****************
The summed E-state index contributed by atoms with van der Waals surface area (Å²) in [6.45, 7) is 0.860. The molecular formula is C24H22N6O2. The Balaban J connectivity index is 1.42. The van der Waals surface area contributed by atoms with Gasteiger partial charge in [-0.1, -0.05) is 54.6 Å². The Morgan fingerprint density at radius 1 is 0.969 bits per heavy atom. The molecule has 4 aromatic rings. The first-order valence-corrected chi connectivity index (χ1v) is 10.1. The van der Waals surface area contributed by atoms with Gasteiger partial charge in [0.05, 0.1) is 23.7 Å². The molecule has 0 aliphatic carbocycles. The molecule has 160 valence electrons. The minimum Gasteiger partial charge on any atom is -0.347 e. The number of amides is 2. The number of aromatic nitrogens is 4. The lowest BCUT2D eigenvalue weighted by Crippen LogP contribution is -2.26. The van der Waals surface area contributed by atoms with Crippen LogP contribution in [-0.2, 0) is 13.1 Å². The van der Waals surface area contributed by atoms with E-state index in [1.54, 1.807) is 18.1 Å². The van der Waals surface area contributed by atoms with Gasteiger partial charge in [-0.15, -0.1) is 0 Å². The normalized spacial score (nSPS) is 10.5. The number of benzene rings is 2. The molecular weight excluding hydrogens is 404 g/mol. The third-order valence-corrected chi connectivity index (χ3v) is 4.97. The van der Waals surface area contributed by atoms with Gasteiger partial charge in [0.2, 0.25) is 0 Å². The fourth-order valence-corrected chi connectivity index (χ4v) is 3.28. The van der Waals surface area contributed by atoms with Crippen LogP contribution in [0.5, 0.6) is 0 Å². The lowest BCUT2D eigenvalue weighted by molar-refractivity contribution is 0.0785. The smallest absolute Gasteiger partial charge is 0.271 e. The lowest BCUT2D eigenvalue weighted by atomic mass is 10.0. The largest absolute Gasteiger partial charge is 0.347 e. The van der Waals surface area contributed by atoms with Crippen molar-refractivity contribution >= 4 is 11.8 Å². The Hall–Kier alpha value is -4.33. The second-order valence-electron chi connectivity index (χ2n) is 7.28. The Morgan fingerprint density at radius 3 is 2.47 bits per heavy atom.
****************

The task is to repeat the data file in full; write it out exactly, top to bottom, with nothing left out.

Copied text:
The summed E-state index contributed by atoms with van der Waals surface area (Å²) in [6.45, 7) is 0.860. The molecular formula is C24H22N6O2. The Balaban J connectivity index is 1.42. The van der Waals surface area contributed by atoms with Gasteiger partial charge in [-0.1, -0.05) is 54.6 Å². The Morgan fingerprint density at radius 1 is 0.969 bits per heavy atom. The molecule has 4 aromatic rings. The first-order valence-corrected chi connectivity index (χ1v) is 10.1. The van der Waals surface area contributed by atoms with Gasteiger partial charge in [0.05, 0.1) is 23.7 Å². The molecule has 0 aliphatic carbocycles. The molecule has 160 valence electrons. The minimum Gasteiger partial charge on any atom is -0.347 e. The number of amides is 2. The number of aromatic nitrogens is 4. The lowest BCUT2D eigenvalue weighted by Crippen LogP contribution is -2.26. The van der Waals surface area contributed by atoms with Crippen LogP contribution in [-0.2, 0) is 13.1 Å². The van der Waals surface area contributed by atoms with E-state index in [1.54, 1.807) is 18.1 Å². The van der Waals surface area contributed by atoms with Gasteiger partial charge in [-0.15, -0.1) is 0 Å². The normalized spacial score (nSPS) is 10.5. The number of benzene rings is 2. The molecular weight excluding hydrogens is 404 g/mol. The third-order valence-corrected chi connectivity index (χ3v) is 4.97. The van der Waals surface area contributed by atoms with Gasteiger partial charge in [0.2, 0.25) is 0 Å². The fourth-order valence-corrected chi connectivity index (χ4v) is 3.28. The van der Waals surface area contributed by atoms with Crippen LogP contribution in [0.5, 0.6) is 0 Å². The lowest BCUT2D eigenvalue weighted by molar-refractivity contribution is 0.0785. The smallest absolute Gasteiger partial charge is 0.271 e. The lowest BCUT2D eigenvalue weighted by atomic mass is 10.0. The largest absolute Gasteiger partial charge is 0.347 e. The van der Waals surface area contributed by atoms with Crippen molar-refractivity contribution >= 4 is 11.8 Å². The Hall–Kier alpha value is -4.33. The second-order valence-electron chi connectivity index (χ2n) is 7.28. The Morgan fingerprint density at radius 3 is 2.47 bits per heavy atom.